The SEO industry has changed significantly in the last few years. Gone are they days when SEO focused exclusively on top search engine rankings. Today's SEOs, or at least any worth paying more than one dollar to, are focusing on many other aspects that were once traditionally left to more marketing minded people.

In a previous post I talked about the value in achieving a top search engine ranking. While rankings are still a primary function of the SEO, as they well should be, they should not be the only primary function. In fact if your SEO only talks in terms of getting you top rankings on the search engines, you should run away, far and fast. No really, I'm serious.

It's conversions, stupid!

Achieving search engine rankings is only a small piece in to the total puzzle of online marketing. In fact, if top rankings are the only focus of the SEO there is a significant chance that the work performed on your site will actually make things worse. Top rankings only mean so much if your visitors are fleeing your site in droves because of usability issues and/or simply not converting.

You may not see a difference between driving 10,000 visitors to your site and getting 100 sales, or driving 5,000 visitors and get 100 sales. It's the same 100 sales right? Well, no, not really. The difference is that the 5000 visitors provides a higher conversion rate than the 10,000. What's important about this is that if you work to get a higher conversion rate you get more conversions for less work. In this case, if you start with the better conversion rate, going from 5000 to 10,000 visitors will produce 200 sales instead of only 100. To get 200 sales without improving the conversion rate you'd have to double your traffic to 20,000 visitors. But 20,000 visitors with the improved conversion rate brings in 400 sales.

You see where this is going? A better conversion rate means more business. Top rankings just means more traffic. I'd go for more business!

Marketing does matter

SEO, or search marketing, is a very interesting balancing act between the creative and technical. Most SEOs started on the more technical side of things. They learned HTML, at the very least, and then started researching the engines and developed and understanding of search engine algorithms and then figured out how to apply that into websites. As SEOs got more and more technically advanced the search engines did too in order to prevent obvious manipulation.

But then something interesting happened in the industry. SEOs began to realize that the battle for rankings is only a part of the struggle for more business. While there are many SEOs that still battle solely for top rankings, those that have invested into the marketing side of the coin are finding their sites have far greater success. The technical side is still hugely important, but the knowledge gained from the technical research must be implemented in an almost purely creative way. The end result is that the site must be able to sell to its audience.

Sites that struggle only to get top rankings will ultimately fail. Maybe not in the bankruptcy sense, but in the sense that they are not maximizing their return on investment. They are spending more to get less!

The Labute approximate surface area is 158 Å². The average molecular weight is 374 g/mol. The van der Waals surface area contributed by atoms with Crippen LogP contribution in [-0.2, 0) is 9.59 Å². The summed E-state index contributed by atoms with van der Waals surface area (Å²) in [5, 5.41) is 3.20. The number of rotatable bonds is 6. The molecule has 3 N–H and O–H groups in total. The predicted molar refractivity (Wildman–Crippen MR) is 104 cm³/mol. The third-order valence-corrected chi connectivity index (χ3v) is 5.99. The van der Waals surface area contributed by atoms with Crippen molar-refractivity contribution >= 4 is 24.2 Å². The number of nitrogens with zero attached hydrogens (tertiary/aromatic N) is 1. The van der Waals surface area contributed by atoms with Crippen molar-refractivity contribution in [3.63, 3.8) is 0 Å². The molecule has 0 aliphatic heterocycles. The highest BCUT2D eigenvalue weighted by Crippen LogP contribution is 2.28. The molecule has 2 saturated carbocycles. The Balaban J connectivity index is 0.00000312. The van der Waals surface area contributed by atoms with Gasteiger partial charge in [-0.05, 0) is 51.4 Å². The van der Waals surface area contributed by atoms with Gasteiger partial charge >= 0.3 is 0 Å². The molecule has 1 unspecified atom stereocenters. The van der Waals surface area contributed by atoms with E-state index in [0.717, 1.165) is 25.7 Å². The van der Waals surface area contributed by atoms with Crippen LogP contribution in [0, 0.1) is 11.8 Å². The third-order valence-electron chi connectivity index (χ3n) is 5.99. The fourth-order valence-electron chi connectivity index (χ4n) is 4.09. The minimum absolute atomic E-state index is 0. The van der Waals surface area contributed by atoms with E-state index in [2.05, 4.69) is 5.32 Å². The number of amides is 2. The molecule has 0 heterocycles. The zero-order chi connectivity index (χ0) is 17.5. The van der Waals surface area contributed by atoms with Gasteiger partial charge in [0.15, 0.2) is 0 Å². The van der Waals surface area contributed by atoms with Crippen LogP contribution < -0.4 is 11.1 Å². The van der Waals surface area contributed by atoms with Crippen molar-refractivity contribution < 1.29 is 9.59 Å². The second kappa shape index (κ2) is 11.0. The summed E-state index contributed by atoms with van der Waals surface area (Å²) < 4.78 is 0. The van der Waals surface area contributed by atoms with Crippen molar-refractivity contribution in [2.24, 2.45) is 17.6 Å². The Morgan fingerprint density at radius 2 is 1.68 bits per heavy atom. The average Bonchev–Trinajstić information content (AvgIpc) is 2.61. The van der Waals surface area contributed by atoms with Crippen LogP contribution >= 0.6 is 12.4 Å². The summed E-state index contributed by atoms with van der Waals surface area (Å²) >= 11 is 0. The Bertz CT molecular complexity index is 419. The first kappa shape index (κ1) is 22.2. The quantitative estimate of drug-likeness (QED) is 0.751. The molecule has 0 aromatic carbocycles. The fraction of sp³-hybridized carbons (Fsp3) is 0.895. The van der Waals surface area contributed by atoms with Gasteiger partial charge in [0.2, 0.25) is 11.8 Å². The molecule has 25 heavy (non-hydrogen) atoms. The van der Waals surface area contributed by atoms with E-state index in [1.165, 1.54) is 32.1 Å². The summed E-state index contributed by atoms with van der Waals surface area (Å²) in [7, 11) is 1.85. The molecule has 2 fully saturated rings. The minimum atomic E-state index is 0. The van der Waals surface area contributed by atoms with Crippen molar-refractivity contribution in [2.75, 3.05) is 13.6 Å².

To re-use one of my own analogies, its like trying to fill a buck littered with holes full of water. You'll be able to get water in the buck and may even be able to get it in faster than it leaks out, but you're consuming vast amounts of resources in order to do that. It's far easier--and smarter--to patch the holes first and then fill the bucket. Even if you can't fill the bucket near as fast as the other guy your return on investment will be far greater because you're holding onto more than he is. Not only will you be getting more first-time sales, but you'll be positioned to establish a long-term relationship and earn repeat visitors.

The value of a single visitor isn't always in that first sale. It's often in the many sales that the visitor will bring later, either through their own purchases or by bringing others to you via recommendation. A site that doesn't focus on usability and conversions won't get that kind of repeat or referral business.

There is so much more to SEO than just SEO. And if your SEO doesn't know that they, frankly, they don't know what they are doing. Is it worth paying for top rankings if your visitors are leaving in absurdly huge numbers? Or would you be better off working with someone who can help you improve your site and get you top rankings at the same time. It's your call!

Discuss this article in the Small Business Ideas forum.

March 20, 2007

Stoney deGeyter is the President of Pole Position Marketing, a leading search engine optimization and marketing firm helping businesses grow since 1998. Stoney is a frequent speaker at website marketing conferences and has published hundreds of helpful SEO, SEM and small business articles.

If you'd like Stoney deGeyter to speak at your conference, seminar, workshop or provide in-house training to your team, contact him via his site or by phone at 866-685-3374.

Stoney pioneered the concept of Destination Search Engine Marketing which is the driving philosophy of how Pole Position Marketing helps clients expand their online presence and grow their businesses. Stoney is Associate Editor at Search Engine Guide and has written several SEO and SEM e-books including E-Marketing Performance; The Best Damn Web Marketing Checklist, Period!; Keyword Research and Selection, Destination Search Engine Marketing, and more.

Stoney has five wonderful children and spends his free time reviewing restaurants and other things to do in Canton, Ohio.

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